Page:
Now, it is clear that the decline of a language must ultimately have political and economic causes: it is not due simply to the bad influence of this or that individual writer. But an effect can become a cause, reinforcing the original cause and producing the same effect in an intensified form, and so on indefinitely. A man may take to drink because he feels himself to be a failure, and then fail all the more completely because he drinks. It is rather the same thing that is happening to the English language. It becomes ugly and inaccurate because our thoughts are foolish, but the slovenliness of our language makes it easier for us to have foolish thoughts. The point is that the process is reversible. Modern English, especially written English, is full of bad habits which spread by imitation and which can be avoided if one is willing to take the necessary trouble. If one gets rid of these habits one can think more clearly, and to think clearly is a necessary first step towards political regeneration: so that the fight against bad English is not frivolous and is not the exclusive concern of professional writers. I will come back to this presently, and I hope that by that time the meaning of what I have said here will have become clearer. Meanwhile, here are five specimens of the English language as it is now habitually written.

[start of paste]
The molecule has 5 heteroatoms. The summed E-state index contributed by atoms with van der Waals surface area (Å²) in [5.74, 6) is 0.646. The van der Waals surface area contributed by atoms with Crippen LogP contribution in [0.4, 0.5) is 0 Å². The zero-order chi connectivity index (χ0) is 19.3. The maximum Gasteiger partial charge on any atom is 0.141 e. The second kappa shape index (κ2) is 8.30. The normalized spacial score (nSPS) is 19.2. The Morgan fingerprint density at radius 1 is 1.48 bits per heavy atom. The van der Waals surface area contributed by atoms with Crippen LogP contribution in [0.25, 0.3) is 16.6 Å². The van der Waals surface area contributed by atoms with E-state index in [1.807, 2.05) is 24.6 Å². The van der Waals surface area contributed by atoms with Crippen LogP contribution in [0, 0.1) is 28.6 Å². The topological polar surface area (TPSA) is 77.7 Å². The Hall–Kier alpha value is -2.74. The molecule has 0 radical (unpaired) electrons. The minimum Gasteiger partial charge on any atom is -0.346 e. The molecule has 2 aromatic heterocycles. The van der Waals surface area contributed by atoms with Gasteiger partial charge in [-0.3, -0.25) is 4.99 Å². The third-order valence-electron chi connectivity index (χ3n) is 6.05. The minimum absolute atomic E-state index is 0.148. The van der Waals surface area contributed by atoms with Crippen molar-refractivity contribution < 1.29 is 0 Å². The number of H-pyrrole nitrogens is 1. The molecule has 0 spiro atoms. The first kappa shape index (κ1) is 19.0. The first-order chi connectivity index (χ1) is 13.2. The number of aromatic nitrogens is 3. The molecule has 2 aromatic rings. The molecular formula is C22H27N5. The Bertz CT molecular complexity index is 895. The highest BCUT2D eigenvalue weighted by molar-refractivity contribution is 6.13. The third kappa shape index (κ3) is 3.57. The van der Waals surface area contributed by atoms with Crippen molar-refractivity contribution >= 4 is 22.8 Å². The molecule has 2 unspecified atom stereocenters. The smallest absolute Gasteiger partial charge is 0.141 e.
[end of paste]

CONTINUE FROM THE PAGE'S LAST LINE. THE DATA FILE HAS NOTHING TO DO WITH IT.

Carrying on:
These five passages have not been picked out because they are especially bad−−I could have quoted far worse if I had chosen−−but because they illustrate various of the mental vices from which we now suffer. They are a little below the average, but are fairly representative samples. I number them so that I can refer back to them when necessary:

(1) I am not, indeed, sure whether it is not true to say that the Milton who once seemed not unlike a seventeenth−century Shelley had not become, out of an experience ever more bitter in each year, more alien (sic) to the founder of that Jesuit sect which nothing could induce him to tolerate. PROFESSOR HAROLD LASKI (Essay in Freedom of Expression)

(2) Above all, we cannot play ducks and drakes with a native battery of idioms which prescribes such egregious collocations of vocables as the Basic put up with for tolerate or put at a loss for bewilder. PROFESSOR LANCELOT HOGBEN (Interglossa)